Long-time City of Richmond councillor and chair of the city's planning committee Bill McNulty added more than a wrinkle in the long debate over the Lingyen Mountain Temple expansion proposal by suggesting the Buddhist applicants hadn't acted in a "Christian way."
"I'm a Christian and that's not a Christian way of doing things," said McNulty Wednesday in front of a packed planning committee meeting room. McNulty's audience took pause as he expressed his sentiments over the way the applicants had previously — years ago — bypassed city hall and went directly to the Agricultural Land Commission to draw land out of the Agricultural Land Reserve.
"When you go behind my back, I question your motives," said McNulty, who then repeated several times that he is Christian and wanted it "on the record."
The latest of many proposals by Lingyen members to build a 200,000 square foot Buddhist temple facility on No. 5 Road, next to its existing temple, was referred back to city planners after city staff told the planning committee the applicants had made "substantial revisions" and more time was needed for negotiations.
Following the meeting, renowned architect James Cheng, whose namesake company has spearheaded the decade-long proposal process, said he hopes religious affiliation has nothing to do with the application.
"I'm shocked. I don't know what to say," said Cheng, who comes from a Christian background himself.
On Thursday McNulty apologized for his comments.
"I was not comparing religious values and faith because I have respect for all of them," he said, adding that his religious affiliation has never interfered with his council duties.
He said the comments came out of frustration for the proposal process.
All city councillors attended the important meeting and were largely taken aback by the news that substantial revisions had reportedly been made. And while the committee voted in favour of the referral - Coun. Harold Steves was the only one against sending it back to staff - the general sentiment was that such revisions would indeed have to be substantial.
Coun. Evelina Halsey-Brandt called the current proposal "unacceptable." Coun. Ken Johnston echoed Halsey-Brandt, saying, "There would have to be massive changes for me to vote in favour of this."
While Steves voted the referral down (with the intention of rejecting it all together) Mayor Malcolm Brodie said there would be little point in not hearing what the revisions would be.
"With a massive amount of rework, there may be something that comes of this," said Brodie.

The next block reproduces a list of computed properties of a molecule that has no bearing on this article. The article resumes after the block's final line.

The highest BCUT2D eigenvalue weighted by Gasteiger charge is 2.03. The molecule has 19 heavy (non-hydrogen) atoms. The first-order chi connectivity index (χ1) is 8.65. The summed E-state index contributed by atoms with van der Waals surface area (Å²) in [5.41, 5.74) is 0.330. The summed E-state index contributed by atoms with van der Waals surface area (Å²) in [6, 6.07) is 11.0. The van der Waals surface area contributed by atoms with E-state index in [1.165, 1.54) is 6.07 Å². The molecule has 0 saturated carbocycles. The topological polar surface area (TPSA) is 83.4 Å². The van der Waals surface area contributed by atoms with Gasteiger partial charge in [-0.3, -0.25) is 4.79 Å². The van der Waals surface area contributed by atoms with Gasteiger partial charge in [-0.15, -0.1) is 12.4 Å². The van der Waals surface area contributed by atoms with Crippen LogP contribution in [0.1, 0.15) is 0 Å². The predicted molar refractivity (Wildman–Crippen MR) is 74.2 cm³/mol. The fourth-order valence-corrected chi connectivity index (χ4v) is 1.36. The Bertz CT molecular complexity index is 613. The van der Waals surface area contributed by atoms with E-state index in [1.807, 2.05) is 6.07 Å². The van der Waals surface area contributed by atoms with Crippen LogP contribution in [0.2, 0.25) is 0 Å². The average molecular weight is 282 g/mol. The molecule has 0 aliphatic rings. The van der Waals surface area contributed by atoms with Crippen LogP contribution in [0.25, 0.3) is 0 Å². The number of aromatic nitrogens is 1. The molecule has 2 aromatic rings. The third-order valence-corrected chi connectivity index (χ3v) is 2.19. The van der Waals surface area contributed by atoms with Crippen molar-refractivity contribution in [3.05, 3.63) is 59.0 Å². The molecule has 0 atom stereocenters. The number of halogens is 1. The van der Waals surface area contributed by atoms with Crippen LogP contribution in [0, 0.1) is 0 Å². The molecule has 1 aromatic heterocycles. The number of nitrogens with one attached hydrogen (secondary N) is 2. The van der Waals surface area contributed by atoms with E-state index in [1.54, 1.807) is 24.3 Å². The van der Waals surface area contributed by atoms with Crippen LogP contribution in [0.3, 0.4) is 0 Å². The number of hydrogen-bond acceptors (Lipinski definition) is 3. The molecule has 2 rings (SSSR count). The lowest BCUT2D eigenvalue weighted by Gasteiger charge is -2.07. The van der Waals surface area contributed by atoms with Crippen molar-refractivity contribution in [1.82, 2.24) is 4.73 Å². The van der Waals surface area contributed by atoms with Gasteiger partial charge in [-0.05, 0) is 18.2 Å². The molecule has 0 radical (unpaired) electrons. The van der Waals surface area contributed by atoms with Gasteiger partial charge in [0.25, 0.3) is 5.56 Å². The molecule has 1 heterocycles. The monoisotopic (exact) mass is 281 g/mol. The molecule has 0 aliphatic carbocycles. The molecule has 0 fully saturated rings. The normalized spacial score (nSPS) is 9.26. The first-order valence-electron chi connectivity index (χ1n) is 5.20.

After the meeting, Cheng shared some of his revisions with the Richmond News.
Among them is to lower the maximum height of any new building, namely the 'main hall,' from 99 feet to that of the existing temple, or about 76 feet. Also, he said he would work with city staff to decrease the intrusion into agricultural land.
At issue — as it relates to re-zoning — is the temple's attempt to expand its place of worship by building on the No. 5Road backlands, which are protected in the Agricultural Land Reserve. The backlands policy was installed to allow religious groups a place to build houses of worship on the east side of No. 5 Road. In exchange, the organizations must preserve the back two-thirds of the lot and farm it.
Under the proposal, the temple would swap an equal amount of land it owns at the front of No. 5 Road back into the land reserve. That land is three lots south of the proposed expansion plot.
Cheng says the swap would create a more unified plot of farmable land as it would connect with the Fantasy Gardens land. He also said it would benefit the temple to aggregate its temple facilities.
Such changes call for a significant departure in zoning policy. Cheng noted such a policy is intended to increase agricultural viability and his proposal is, in fact, doing that.
He noted the temple would improve drainage in the area to make the land more farmable. It would also build a farm access road. He also said the opportunity to have farmland fronting No. 5 Road presented a unique opportunity.
Steves said swapping the land wasn't an option but Cheng considers such thinking "dogmatic."
"He is failing to acknowledge what the city is gaining," said Cheng.
Cheng pointed to a past city report that indicated Lingyen was the only organization that had attempted farming its land. He said for that reason alone, he couldn't understand why there was such distrust.
Cheng admitted, to date, he had failed to frame the expansion in a way for people to understand the apparent social, spiritual and community benefits Lingyen can provide all Richmondites.
"We didn't do a good job presenting this to the public," said Cheng.
According to the most recent staff report, there exists a division within the Shellmont area. Lingyen members say there is significant support in the area, as well as throughout Richmond, on the whole. Meanwhile, a group of opponents has formed under the banner CALMR (Citizens Against Lingyen Mega Retreat).
One of CALMR's founders, Carol Day, a former school trustee and unsuccessful municipal and provincial election candidate, was at Wednesday's meeting.
She said traffic and parking issues would be too cumbersome for local residents. That's because the expansion would double the number of residents living in the temple, as well as double the number of people temporarily visiting Lingyen on 3-7 day "retreats," which Cheng said presently occur three times a year.